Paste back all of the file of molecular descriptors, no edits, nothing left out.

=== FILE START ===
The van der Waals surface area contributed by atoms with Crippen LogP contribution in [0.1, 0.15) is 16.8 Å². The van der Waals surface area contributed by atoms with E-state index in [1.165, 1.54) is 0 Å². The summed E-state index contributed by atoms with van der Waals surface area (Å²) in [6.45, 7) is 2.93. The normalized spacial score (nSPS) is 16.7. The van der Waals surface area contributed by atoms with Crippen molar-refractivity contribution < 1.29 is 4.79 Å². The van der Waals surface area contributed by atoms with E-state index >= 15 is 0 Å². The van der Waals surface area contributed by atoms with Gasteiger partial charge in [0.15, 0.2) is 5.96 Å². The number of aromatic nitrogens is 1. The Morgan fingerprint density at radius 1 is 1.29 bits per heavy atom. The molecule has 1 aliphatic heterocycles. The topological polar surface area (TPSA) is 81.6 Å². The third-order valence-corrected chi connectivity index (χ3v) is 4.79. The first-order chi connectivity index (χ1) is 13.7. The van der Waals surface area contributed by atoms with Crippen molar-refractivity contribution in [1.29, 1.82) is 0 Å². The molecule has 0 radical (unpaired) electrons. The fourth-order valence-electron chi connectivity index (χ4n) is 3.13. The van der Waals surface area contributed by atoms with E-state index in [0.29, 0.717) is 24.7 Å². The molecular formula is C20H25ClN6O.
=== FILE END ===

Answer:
The van der Waals surface area contributed by atoms with Crippen LogP contribution in [0.1, 0.15) is 16.8 Å². The van der Waals surface area contributed by atoms with E-state index in [1.165, 1.54) is 0 Å². The summed E-state index contributed by atoms with van der Waals surface area (Å²) in [6.45, 7) is 2.93. The normalized spacial score (nSPS) is 16.7. The van der Waals surface area contributed by atoms with Crippen molar-refractivity contribution < 1.29 is 4.79 Å². The van der Waals surface area contributed by atoms with E-state index >= 15 is 0 Å². The van der Waals surface area contributed by atoms with Gasteiger partial charge in [0.15, 0.2) is 5.96 Å². The number of aromatic nitrogens is 1. The Morgan fingerprint density at radius 1 is 1.29 bits per heavy atom. The molecule has 1 aliphatic heterocycles. The topological polar surface area (TPSA) is 81.6 Å². The third-order valence-corrected chi connectivity index (χ3v) is 4.79. The first-order chi connectivity index (χ1) is 13.7. The van der Waals surface area contributed by atoms with Crippen molar-refractivity contribution in [1.29, 1.82) is 0 Å². The molecule has 0 radical (unpaired) electrons. The fourth-order valence-electron chi connectivity index (χ4n) is 3.13. The van der Waals surface area contributed by atoms with E-state index in [0.29, 0.717) is 24.7 Å². The molecular formula is C20H25ClN6O.